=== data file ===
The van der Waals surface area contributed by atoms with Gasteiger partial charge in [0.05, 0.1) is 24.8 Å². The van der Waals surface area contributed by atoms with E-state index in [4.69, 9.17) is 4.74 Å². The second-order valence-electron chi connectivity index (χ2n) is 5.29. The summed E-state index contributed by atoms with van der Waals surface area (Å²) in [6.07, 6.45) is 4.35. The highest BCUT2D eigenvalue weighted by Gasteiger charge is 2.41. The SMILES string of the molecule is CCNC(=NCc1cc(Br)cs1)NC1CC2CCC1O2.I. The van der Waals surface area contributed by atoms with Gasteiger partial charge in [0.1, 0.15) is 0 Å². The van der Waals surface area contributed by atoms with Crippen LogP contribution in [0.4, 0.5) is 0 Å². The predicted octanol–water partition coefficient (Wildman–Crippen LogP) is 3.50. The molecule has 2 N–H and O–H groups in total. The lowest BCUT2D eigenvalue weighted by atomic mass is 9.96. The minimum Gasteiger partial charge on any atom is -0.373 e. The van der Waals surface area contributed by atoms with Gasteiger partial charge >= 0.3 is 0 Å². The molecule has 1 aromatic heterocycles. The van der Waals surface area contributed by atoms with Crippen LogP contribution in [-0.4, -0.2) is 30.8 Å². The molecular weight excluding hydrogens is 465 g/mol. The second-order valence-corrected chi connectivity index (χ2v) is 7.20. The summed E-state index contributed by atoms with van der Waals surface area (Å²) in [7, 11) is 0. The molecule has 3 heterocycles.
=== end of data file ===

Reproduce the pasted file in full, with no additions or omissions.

The van der Waals surface area contributed by atoms with Gasteiger partial charge in [0.05, 0.1) is 24.8 Å². The van der Waals surface area contributed by atoms with E-state index in [4.69, 9.17) is 4.74 Å². The second-order valence-electron chi connectivity index (χ2n) is 5.29. The summed E-state index contributed by atoms with van der Waals surface area (Å²) in [6.07, 6.45) is 4.35. The highest BCUT2D eigenvalue weighted by Gasteiger charge is 2.41. The SMILES string of the molecule is CCNC(=NCc1cc(Br)cs1)NC1CC2CCC1O2.I. The van der Waals surface area contributed by atoms with Gasteiger partial charge in [0.1, 0.15) is 0 Å². The van der Waals surface area contributed by atoms with Crippen LogP contribution in [0.4, 0.5) is 0 Å². The predicted octanol–water partition coefficient (Wildman–Crippen LogP) is 3.50. The molecule has 2 N–H and O–H groups in total. The lowest BCUT2D eigenvalue weighted by atomic mass is 9.96. The minimum Gasteiger partial charge on any atom is -0.373 e. The van der Waals surface area contributed by atoms with Gasteiger partial charge >= 0.3 is 0 Å². The molecule has 1 aromatic heterocycles. The van der Waals surface area contributed by atoms with Crippen LogP contribution in [-0.4, -0.2) is 30.8 Å². The molecular weight excluding hydrogens is 465 g/mol. The second-order valence-corrected chi connectivity index (χ2v) is 7.20. The summed E-state index contributed by atoms with van der Waals surface area (Å²) in [7, 11) is 0. The molecule has 3 heterocycles.